A powerful storm system brought an early-spring snowfall to parts of New Zealand to start the week, turning some beaches in the country into a winter wonderland.
Heavy snowfall blanketed roadways and grounded flights in parts of southern New Zealand as the large storm system underwent rapid strengthening on Sunday and Sunday night, local time.
The storm was considered the "worst of the season," according to the New Zealand Met service, The Guardian reported, and was "very unusual in how widespread the severe weather is."
Snow was reported as far south as New Zealand's Stewart Island, the Met service said. The weather service referred to the event as a "severe September chill" on its website.
That's snow on the Beach! All the way down south on Rakiura/Stewart Island. What snow pics and vides can you post? Don't forget to mention the location! pic.twitter.com/8OSACGPQEl
— MetService (@MetService) September 27, 2020
The National Institute for Water and Atmospheric Research shared on Twitter that the central pressure of the storm went from 28.8 inches of mercury (975 hPa) at 12 a.m., Sunday, to 27.7 inches (938 hPa) at 12 a.m., Monday, meeting the criteria for bombogenisis.
Bombogenisis occurs when a storm undergoes rapid strengthening and the barometric pressure falls at least 0.71 of an inch (24 millibars or hPa) in 24 hours.
The phrase "weather bomb" - what does it mean?
🌬️ Used to describe dramatic weather in NZ
🌀 More appropriately called a bomb cyclone
🇱 It's when low pressure strengthens at a pace of 24+ hPa in 24 hours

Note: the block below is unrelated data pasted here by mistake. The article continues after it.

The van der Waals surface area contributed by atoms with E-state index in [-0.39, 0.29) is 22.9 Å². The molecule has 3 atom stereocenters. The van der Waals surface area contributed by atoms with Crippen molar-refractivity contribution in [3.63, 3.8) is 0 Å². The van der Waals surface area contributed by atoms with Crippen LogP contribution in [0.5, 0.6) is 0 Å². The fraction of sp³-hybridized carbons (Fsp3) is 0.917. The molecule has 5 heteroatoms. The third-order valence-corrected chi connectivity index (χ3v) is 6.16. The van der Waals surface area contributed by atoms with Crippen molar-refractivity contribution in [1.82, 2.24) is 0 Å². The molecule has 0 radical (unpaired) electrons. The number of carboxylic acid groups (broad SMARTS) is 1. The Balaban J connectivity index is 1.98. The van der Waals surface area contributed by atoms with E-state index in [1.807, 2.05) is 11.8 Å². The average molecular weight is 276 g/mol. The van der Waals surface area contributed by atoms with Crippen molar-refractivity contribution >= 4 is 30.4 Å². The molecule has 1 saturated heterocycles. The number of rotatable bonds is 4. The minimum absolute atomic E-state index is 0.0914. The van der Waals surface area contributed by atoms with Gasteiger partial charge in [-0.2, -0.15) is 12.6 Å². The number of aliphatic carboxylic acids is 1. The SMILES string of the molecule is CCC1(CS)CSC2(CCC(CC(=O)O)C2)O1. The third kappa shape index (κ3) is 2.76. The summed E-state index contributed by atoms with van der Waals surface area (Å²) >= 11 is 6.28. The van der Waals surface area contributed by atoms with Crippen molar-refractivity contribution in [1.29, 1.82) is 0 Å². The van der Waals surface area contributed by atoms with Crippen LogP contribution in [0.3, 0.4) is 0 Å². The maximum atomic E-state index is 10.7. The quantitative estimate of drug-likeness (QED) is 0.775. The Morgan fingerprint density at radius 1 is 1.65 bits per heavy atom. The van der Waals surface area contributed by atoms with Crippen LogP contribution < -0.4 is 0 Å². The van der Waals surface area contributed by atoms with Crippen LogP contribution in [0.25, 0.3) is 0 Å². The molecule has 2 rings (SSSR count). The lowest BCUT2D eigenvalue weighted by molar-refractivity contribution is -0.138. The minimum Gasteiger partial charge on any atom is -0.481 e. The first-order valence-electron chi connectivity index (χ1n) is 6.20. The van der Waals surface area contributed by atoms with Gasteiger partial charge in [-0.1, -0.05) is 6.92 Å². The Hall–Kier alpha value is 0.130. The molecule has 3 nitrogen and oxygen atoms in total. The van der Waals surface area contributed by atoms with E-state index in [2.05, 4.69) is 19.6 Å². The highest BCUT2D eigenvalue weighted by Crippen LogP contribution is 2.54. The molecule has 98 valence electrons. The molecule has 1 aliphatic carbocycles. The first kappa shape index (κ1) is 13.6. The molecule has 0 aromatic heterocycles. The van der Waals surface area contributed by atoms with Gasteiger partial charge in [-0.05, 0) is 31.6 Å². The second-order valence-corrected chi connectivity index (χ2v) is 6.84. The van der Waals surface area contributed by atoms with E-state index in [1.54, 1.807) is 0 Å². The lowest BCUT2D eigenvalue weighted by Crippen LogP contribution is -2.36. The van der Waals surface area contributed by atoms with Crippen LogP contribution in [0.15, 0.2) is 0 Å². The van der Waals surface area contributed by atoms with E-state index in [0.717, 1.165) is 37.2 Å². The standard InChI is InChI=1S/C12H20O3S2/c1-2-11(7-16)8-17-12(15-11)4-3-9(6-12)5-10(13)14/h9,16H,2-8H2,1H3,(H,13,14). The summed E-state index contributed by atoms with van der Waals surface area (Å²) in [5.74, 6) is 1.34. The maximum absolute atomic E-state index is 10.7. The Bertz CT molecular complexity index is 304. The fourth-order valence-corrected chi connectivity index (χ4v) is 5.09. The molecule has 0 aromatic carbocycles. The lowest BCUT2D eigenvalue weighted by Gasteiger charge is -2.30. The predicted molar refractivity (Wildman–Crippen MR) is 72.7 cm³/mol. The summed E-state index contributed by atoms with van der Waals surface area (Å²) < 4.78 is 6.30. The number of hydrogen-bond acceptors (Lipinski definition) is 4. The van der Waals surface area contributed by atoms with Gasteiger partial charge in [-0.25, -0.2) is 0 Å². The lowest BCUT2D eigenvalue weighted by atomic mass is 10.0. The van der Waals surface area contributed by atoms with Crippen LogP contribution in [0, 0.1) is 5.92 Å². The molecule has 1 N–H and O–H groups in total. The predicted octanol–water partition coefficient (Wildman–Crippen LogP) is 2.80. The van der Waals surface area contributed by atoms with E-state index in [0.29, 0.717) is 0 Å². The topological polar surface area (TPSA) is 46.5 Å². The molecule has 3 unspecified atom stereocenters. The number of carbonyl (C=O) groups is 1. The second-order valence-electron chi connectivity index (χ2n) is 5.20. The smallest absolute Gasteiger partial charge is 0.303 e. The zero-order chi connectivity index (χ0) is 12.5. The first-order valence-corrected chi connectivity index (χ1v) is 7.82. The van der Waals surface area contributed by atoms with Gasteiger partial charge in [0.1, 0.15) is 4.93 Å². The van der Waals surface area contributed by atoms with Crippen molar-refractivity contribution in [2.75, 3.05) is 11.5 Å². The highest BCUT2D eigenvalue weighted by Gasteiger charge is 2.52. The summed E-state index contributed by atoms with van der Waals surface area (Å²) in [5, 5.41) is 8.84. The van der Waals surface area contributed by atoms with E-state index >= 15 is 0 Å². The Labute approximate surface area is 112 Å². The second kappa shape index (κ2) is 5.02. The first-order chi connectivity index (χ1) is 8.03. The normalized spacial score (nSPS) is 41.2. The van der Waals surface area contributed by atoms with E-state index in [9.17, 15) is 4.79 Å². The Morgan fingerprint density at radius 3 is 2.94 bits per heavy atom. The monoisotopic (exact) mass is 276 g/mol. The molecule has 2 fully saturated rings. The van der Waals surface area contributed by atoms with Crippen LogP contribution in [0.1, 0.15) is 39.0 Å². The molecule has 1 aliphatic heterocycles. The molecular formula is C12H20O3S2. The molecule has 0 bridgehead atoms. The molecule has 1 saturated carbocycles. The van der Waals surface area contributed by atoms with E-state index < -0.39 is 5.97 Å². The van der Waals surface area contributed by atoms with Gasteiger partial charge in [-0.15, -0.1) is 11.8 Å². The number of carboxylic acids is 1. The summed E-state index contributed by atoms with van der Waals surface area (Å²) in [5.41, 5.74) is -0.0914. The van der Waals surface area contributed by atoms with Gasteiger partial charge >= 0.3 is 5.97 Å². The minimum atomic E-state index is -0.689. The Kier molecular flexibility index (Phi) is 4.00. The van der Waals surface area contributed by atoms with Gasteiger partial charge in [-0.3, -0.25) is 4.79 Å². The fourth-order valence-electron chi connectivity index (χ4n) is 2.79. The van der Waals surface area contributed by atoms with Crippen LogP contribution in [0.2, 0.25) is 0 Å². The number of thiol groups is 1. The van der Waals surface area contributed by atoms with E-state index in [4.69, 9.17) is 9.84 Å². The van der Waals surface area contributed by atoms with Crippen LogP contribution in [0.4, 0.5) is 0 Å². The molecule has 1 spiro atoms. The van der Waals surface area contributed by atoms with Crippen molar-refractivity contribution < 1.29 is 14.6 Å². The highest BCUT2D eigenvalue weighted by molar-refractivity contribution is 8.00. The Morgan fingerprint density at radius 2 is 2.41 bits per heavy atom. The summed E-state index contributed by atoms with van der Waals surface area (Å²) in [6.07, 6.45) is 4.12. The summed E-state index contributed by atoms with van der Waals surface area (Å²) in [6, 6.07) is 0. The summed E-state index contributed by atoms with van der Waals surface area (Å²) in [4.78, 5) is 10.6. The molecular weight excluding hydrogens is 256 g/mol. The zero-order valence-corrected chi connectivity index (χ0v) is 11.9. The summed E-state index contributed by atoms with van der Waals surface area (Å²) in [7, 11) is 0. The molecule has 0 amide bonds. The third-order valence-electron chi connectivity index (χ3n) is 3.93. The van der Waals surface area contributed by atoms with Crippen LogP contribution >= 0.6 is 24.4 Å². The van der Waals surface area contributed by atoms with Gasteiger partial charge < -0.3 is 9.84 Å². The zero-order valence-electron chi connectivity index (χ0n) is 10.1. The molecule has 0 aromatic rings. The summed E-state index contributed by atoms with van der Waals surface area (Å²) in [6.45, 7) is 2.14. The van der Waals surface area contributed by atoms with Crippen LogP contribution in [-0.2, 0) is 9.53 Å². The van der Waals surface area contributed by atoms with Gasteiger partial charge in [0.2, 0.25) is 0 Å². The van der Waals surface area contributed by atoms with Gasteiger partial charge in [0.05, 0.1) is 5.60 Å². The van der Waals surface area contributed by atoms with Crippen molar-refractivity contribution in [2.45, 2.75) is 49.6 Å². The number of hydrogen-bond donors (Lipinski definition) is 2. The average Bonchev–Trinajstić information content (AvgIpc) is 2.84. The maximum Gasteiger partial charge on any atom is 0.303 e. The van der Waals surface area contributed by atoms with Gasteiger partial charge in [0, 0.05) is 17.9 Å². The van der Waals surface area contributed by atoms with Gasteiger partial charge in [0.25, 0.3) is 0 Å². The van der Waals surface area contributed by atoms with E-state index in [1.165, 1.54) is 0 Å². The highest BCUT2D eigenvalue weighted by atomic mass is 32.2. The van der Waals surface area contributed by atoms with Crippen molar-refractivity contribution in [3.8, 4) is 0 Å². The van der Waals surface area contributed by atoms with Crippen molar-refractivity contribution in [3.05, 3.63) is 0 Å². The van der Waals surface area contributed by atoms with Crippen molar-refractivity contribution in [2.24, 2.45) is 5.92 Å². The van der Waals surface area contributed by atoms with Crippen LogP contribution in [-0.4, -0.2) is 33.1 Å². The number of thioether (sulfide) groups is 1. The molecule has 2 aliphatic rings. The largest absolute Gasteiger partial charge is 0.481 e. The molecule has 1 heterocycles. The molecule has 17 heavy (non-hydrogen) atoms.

✔️ Is this one a bomb cyclone? Yes! Pressure drops from 975 to 938 hPa pic.twitter.com/S0opeRrUZz
— NIWA Weather (@NiwaWeather) September 27, 2020
As the bomb cyclone strengthened, it pulled in frigid air from the direction of Antarctica, bringing snow and unseasonably low temperatures to to parts of New Zealand on Sunday and Monday.
Reports of snow-covered roads emerged from the Southland district on Monday. State Highway 94 was even closed for a time, leaving motorists stranded in the snow and high winds, according to 1 NEWS.
Justin Reid of the Waka Kotahi NZ Transport Agency warned that conditions were deteriorating quickly with this storm, urging residents to be prepared for cold conditions and slippery roads with poor visibility if they couldn't remain off the roadways.
Restricted visibility, heavy snow and strong winds forced the Queenstown Airport to cancel flights on Monday morning, local time.
✈️❄️#SNOW update 10:45am: runway clearing is currently in progress and flights have been cancelled until further notice. The snow is expected all day and is continuing to fall heavily. For further flight information please visit our website: https://t.co/ptn9h0QJqQ pic.twitter.com/rPQwjJGczh
— Queenstown Airport (@NZQN) September 27, 2020
"The heavy snow disrupted flights into the resort town on the first Monday of the school holidays, with Queenstown having [3-4 cm (1-2 inches)] of snow this morning," a MetService spokesperson told 1 NEWS.
Accumulating snow reached sea level in parts of southern New Zealand, including Dunedin, Invercargill and Stewart Island.
Snow continued in some areas on Tuesday, but dry conditions will build across the country on Wednesday as an area of high pressure builds east.
Dry conditions and fresh snow will be welcomed by anyone heading to the slopes during the school holiday.
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